Date published: 28th March 2020
At the beginning of this week (Monday 23rd March), Prime Minister Boris Johnson announce a near-complete lock down of the whole United Kingdom, as Coronavirus mortalities continue to rise exponentially and the NHS braces for the approaching avalanche of unwell patients. On the same day as Johnson’s announcement I was chatting to a journalist friend who asked me “what is your biggest fear in this pandemic?”. After a long pause, I answered: “I am fearful for my mental health”. Yes, I am fearful for my own safety and the risk to my health and life, working as an A&E doctor. Yes, I am fearful for the lives and health of my friends and family. Yes, I am fearful for all my friends who face redundancy or financial peril. But my greatest fear as the Coronavirus pandemic progresses is the danger it poses to my and others’ mental well-being.
As I have written about previously, I suffer from mixed anxiety and depression. And those who know me well will know that I have had a bad bout of depressive symptoms in recent months (prior to Coronavirus escalating in the UK).
In the first half of this article, I am going to unpick the ways in which the Coronavirus pandemic can potentially harm our mental health. And in the second half, I will explore how we can look after our mental health during this tough and trying time.
The Effect of Coronavirus on Mental Health
Sickness and Death
Firstly and most obviously, many of us have a very legitimately fear for our health and lives, and for the health and lives of our loved ones. As the infection spreads round the world, and as the mortalities climb, the virus increasingly threatens the safety of us all. And as time goes on, more and more will experience the devastation of losing loved ones. Sickness and death shake us to the very core of our humanity.
Uncertainty and Insecurity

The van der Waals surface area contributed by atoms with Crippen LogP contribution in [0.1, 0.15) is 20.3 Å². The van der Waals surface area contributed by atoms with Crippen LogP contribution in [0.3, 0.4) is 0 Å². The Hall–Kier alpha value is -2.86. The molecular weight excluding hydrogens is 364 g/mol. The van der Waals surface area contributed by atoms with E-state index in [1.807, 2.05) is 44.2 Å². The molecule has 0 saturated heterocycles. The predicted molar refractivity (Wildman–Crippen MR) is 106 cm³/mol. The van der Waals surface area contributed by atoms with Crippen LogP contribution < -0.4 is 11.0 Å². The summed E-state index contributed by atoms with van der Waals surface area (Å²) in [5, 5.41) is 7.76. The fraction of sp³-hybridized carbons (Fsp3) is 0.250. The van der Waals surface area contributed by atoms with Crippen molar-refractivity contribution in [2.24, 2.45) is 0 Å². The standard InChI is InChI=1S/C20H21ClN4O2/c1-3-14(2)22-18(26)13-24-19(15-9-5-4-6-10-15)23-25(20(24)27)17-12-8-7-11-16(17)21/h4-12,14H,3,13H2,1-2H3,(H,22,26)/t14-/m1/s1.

Uncertainty about the future is also a major source of anxiety during this pandemic. Numerous industries and businesses have closed, with fears that some will never reopen. Schools and universities have abruptly shut, leave the educational futures of many students in limbo. And the NHS waits in fearful anticipation to see if our services can bear the burden of what is to come. Uncertainty on this scale is justifiably frightening.
Poverty and Scarcity
As most of the UK economy closes down, thousands of people have already been made redundant, and many more have been thrown into financial peril. And because of stock-piling and panic-buying, it is now challenging to find even basic supplies like bread and toilet paper in the supermarkets. Coronavirus has made simply maintaining the necessities of our lives turn into a stressful and burdensome experience, with the poorest hit hardest.
Loneliness and Isolation
As the country goes into lockdown, and as individuals self-isolate due to symptoms, contact with symptomatic people, or health risks, the effects of loneliness on mental health are becoming increasingly concerning. People are losing their social support networks, relationships are being broken off, and community services are becoming less accessible. And among the greatest at risk are individuals who do not have access or ability to use social media and those who live alone.
The effect of social media makes this pandemic unique in world history. We are being constantly bombarded and often overwhelmed by masses of information and opinions from sources of varying degrees of credibility. And social distancing is exacerbating the problem, as people spend more and more time on their devices. Of all these risks to mental health, I think information overload is the most prevalent one among millennials.
The Health of Health Workers
The possible effects of the pandemic on the mental health of health professionals really frightens me. An already over-stretched workforce is going to be pushed to its absolute limit. Clinicians are going to have to face many of our patients dying. And of course, we are all acutely aware of the risk to our own health, working on the front-line. I already know of one suicide among the London workforce, and I have the horrible certitude that it will not be the last.
For all these reasons and more, the Coronavirus pandemic poses a real and significant threat to our mental health. So how can be looking after our mental health during this time?
Looking After Our Mental Health: Mental Hygiene
If you were to ask me “who has been your greatest life influence?”, I would not hesitate to say Prof John Wyatt. Prof Wyatt is a friend and mentor of mine, and Professor Emeritus of Medical Ethics at UCL. He has also suffered from an acute psychiatric illness, and has personally helped me out from some really dark periods of my life.
In an article titled “How To Be a Recovering Perfectionist”, Wyatt advocates for the discipline of “mental hygiene”- an idea that he roots in his Christian faith: